Opens October 13, 2009 on DVD
Written By: Jake Cashill
Starring: Emily Parker; Kerry Aissa; Aidan Sullivan; Chris
Kies; Tempany Deckert; and Logan Kulick
Reviewed for New York Cool by Harvey Karten
Oral Fixation is watchable
enough, but it’s not much more than a soap opera
which is deservedly being released on DVD. It is a poor
man’s Fatal Attraction with a lame script
featuring a lead male actor who looks like he came out
of a daytime tv casting office.
Although the film is filled with masochism,
thwarted love, spousal suspicions of infidelity, murder,
psychosis, mayhem, wrongful convictions and identity crisis,
the film may actually evoke unintended laughter at Emily
Parker's off-the-wall acting as she plays Rachel Marks,
a woman who is unmarried and childless. Things are so
bad for Rachel that she passionately looks forward to
appointments with her dentist, Paul McNeil (Kerry Aissa).
She is enamored of her dentist, even though he is happily
married to an assistant district attorney, Molly (Aidan
Sullivan). Given the clever ways that Rachel sets up the
dentist in his office, determined to be drilled in ways
that do not require expensive machinery, we doubt wife
Molly is convinced when her husband says “It’s
not what you think.” But that quote does serve as
metaphor for the film’s clichés.
This picture could find some life in
the midnight cult circuit, particularly for fans who love
to see a tooth gouged out slowly with a straight razor,
a knife plunged into the heart of a man determined to
rid the planet of a psycho, a knife that had already masochistically
seen the blood of the perpetrator’s foot.
Rated R. 90 minutes. © 2009 by
Harvey Karten Member: NY Film Critics Online
Evan Rachel Wood with Director
Reviewed by Frank J. Avella
I am a huge fan of Woody Allen. I always
will be. He is a filmmaker that speaks to me in ways that
are profound—whether it be Mickey’s search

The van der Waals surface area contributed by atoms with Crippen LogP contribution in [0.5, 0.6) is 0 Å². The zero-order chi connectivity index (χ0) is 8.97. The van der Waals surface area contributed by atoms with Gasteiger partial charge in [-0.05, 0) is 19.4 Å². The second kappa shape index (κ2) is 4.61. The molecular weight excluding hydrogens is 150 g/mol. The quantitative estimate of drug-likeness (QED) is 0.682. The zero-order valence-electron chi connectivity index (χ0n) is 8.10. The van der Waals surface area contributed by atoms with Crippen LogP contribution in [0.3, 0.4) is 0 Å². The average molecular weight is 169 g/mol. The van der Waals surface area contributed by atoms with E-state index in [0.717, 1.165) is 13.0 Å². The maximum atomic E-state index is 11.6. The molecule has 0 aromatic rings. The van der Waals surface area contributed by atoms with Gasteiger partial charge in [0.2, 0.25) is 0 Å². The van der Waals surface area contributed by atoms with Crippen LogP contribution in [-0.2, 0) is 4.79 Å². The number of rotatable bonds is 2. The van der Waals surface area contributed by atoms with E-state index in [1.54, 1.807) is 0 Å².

for meaning in the world by constantly and hilariously
switching religions (Hannah and Her Sisters)
or Alvy Singer’s quest to stay in New York City
at all costs (Annie Hall) or Isaac’s grandiose
writing revisions (Manhattan) or Harry Block
trying to exorcise his literary demons (Deconstructing
Harry). Come to think of it, all these roles were
also played by Woody.
Recently, with his journeying to Europe,
Woody has experienced a renaissance of sorts, making exciting
new films like Match Point, Cassandra’s
Dream and Vicky Cristina Barcelona. None
of these films feature Allen in them.
This past year, Sony Pictures Classics
released Whatever Works. The screenplay was written
decades ago and recently updated by Woody. It concerns
a crotchety, persnickety, misanthropic old codger named
Boris who—through a situation ONLY Woody Allen could
write-- finds himself falling for a naïve young Southern
Perhaps Woody assessed that he is a
bit too old to play out a romantic comedy. His choice
of Larry David to fill his shoes is at first, disconcerting,
but actually proves to ultimately be a nice fit.
There is nothing new here. But why do
we keep looking for new? Is it funny? On occasion, yes.
Is it well acted. Definitely. (Woody’s casting is
still impeccable). Is it thought-provoking. Mildly. Is
it The Curse of the Jade Scorpion? Thankfully,
As has been the case since his Diane
Keaton years, Allen is a pro at eliciting terrific performances
from his female actors. This is no exception. Evan Rachel
Wood is thoroughly engaging as Melody, the seemingly stupid
vagrant who lands on Boris’ doorstep. Watching her
emulate Boris and then blossom into her own is a joy.
And Patricia Clarkson nearly steals the film as Melody’s
mother, Marietta. Even when Larry David annoys (and he
does) and the Allen self-appropriation piles on (only
Fred Astaire film’s seem to calm Boris), Whatever
Works stays grounded because of these two actresses.
And even Allen’s revisited-ad-nauseum
theme of taking life as it happens seems to have a more
accepting feel to it.
For Allen fans, Whatever Works
is a must-see. For others, you may just find yourself
smiling for 90 minutes.
The AVC encoded visual image (1.78:1
aspect ratio) is exceptionally sharp and the NYC locales
seem to pop off the screen. Like many Allen films, this
is a Valentine to the city and the Blu-Ray transfer shows
Manhattan off beautifully.
The 5.1 DTS-MA audio event is simple
Only extra is the theatrical trailer.
When is Woody going to start sharing more with is eager